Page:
Is business development (BD) in professional services more difficult for women? That’s the question I posed in this article in August.

But to find out the real answer, I asked professionals to fill out a few short survey questions. I was delighted that so many – almost 100 of you – took the opportunity to respond.

Now, the results are in, and they reveal some interesting insights. Here’s what you said.

Most of us agree: women find BD more difficult

There’s little doubt most of us believe BD is more difficult for women. In fact, more than 72% of respondents said that business development was more difficult for women than men. Of these, just over 13% said it was much more difficult.

A quarter of respondents said it was equally difficult for men and women. Meanwhile, less than 3% said it was easier for women than men.

Q: Choose your response to this statement: “Business Development is more difficult for women fee earners working in professional services firms.”


One of the common themes from the comments supporting this question was that traditional BD (i.e. networking) favoured men, who often found it easier to engage in ‘traditional’ activities such as attending sporting events or having an after-work drink.

Some noted that this was often because professional women were still expected to carry a disproportionate load when it came to caring for children and carrying out household duties, making it difficult to engage in after-work social activities.

“Women continue to disproportionately carry the burden of family responsibilities, leaving them with less opportunity to engage in BD activities on top of core BAU work. Women disproportionately carry the responsibility for other non-promotable tasks such as recruitment, mentoring, office management, further reducing opportunities to focus on BD activities.”

“BD is often done before or after work events, as a general rule, women are the default parent and carry the mental load of the household. This means attending BD before or after hours requires significant organising and is not always possible.“


To many of us, it may seem incredible that highly successful professional women should be treated any differently from men. However, one of the most prevalent themes in your responses was the observation that outdated notions of gender relations still existed in the professions. This often impacted women’s abilities to perform effective BD.

“BD is more difficult for women as approaching men and being alone with men can be misinterpreted as attraction rather than work-related. This can be an issue for the woman, the lead/client, and the woman’s partner/spouse. It can also lead to misunderstanding and reputational issues.”

“I have been questioned by firm partners if I take a male client to dinner/lunch, one-on-one. Most of my clients are men. This means if I have a client visiting from interstate, I feel the need to also invite another male partner from the firm so people don’t get the wrong impression (despite being married with children).”

“As a younger woman, when I initiated BD activities, it was misinterpreted more than once as a personal invitation, not a professional invitation. I learned to only do BD with another professional, not alone…”

“There’s still a strange dynamic asking to get in front of a senior male client(s), whether for a coffee or a drink, particularly as a younger female partner with a largely female team. There is still a perception in disputes that a female lawyer isn’t going to be aggressive enough (even if the client doesn’t want an aggressive strategy). How many times have I heard that we need to engage senior counsel (older male) for some ‘gravitas’.”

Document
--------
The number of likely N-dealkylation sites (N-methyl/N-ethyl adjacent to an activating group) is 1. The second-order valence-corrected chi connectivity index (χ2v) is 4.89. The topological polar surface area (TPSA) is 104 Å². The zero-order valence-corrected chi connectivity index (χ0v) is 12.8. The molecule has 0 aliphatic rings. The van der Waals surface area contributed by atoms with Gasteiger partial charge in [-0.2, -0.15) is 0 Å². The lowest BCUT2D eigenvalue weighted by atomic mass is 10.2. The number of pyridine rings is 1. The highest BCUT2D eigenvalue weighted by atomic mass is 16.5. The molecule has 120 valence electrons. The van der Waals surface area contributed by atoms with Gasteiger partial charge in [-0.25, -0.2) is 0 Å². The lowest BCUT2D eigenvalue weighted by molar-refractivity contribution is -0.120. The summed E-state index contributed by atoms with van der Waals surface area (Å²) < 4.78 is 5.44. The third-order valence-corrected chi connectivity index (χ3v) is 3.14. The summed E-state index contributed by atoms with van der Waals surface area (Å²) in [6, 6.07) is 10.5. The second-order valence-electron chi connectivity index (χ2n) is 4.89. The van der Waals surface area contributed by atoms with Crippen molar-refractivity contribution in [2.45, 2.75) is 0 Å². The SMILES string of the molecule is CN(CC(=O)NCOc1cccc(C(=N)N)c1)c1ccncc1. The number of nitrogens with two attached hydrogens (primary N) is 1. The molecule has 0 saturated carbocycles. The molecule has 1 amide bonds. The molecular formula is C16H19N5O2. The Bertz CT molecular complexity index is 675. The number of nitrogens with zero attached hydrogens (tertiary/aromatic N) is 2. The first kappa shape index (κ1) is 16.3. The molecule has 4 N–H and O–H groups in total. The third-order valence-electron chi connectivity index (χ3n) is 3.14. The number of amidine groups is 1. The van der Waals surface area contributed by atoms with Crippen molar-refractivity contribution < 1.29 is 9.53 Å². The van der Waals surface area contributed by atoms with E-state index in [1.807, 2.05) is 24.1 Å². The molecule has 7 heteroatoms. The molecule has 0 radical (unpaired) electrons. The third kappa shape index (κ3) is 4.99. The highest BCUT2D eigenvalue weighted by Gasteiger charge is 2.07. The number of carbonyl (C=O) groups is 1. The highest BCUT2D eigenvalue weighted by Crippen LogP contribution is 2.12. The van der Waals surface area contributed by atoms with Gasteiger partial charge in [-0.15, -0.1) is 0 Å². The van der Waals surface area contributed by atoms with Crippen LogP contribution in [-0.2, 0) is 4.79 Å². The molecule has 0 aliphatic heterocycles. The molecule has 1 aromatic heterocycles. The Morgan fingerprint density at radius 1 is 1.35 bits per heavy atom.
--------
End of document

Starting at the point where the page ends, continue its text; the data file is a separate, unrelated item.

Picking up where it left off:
Perhaps most interestingly, several respondents mentioned that, despite being successful and experienced professionals, they suffered from ‘imposter syndrome’. In fact, the tendency for women to doubt themselves was another recurring theme.

Many respondents particularly felt that men were more likely to ‘gild the lily’ and overstate their capabilities and achievements, while women were more likely to understate them.

“Men seem to be able to talk up their practices and themselves without worrying about being ‘found out’. I see male colleagues going into BD and relationship meetings far less prepared than I ever would, but they still seem to be held in high regard by clients. I spend a lot more time working on BD strategies, materials, preparation, and follow-up than my male colleagues, and this is hard to fit into a day when there are already so many other demands on my time…”

“At meetings or events, there can definitely be a sense of imposter syndrome; more often than not, there are more men in the room than women. It can be intimidating to break into a conversation with a group of lads discussing the latest sports news.”

“I think women generally are less confident, and so “talking up” their business skills and abilities doesn’t come as naturally – as an overthinker, I err on the side of saying less, which I believe has been perceived as me not being as knowledgeable as more vocal counterparts.”


There was, however, some good news in the survey. Most respondents (63.3%) agreed that, over the past five years, it had become easier for women to engage in BD. Another 22.2% said it was about the same, and just 2.2% said it was getting harder. 12.2% said they weren’t sure.

Q: Do you think that, over the past 5 years, it has become easier for women fee-earners to execute effective Business Development strategies in professional services firms?

A lot of people believed this was the direct result of women taking on leadership roles as General Counsel and in the C-suites of corporate land.

“I have noticed an increase in women in general counsel and legal counsel roles (many who are mums), and being a mum myself, we find other ways to catch up and build the relationship during school hours.”

“If you believe in the stereotypes, then it might also be easier to find ‘common ground’ with someone of the same gender. So it’s a function of having more women on the client side that makes it easier for women on the ‘BD’ side (if you are assuming that there are gender differences).”

“More women clients, more serious support for women’s professional development, more awareness of what is ‘not on’ in terms of blokey bad behaviour.”

“In part, this is due to Covid having dampened clients’ desire to attend out-of-hours functions, and so more BD occurs during business hours (lunchtime seminars, etc). But I also think it’s because there are more women in more senior roles, and so the opportunity to undertake BD activities in a genuine, meaningful way that resonates with other women is more and more a feature.”


Unfortunately, however, some thought that the firms were not necessarily helping women build their practices in quite the same way. Many argued that law firms, especially, were still lagging behind.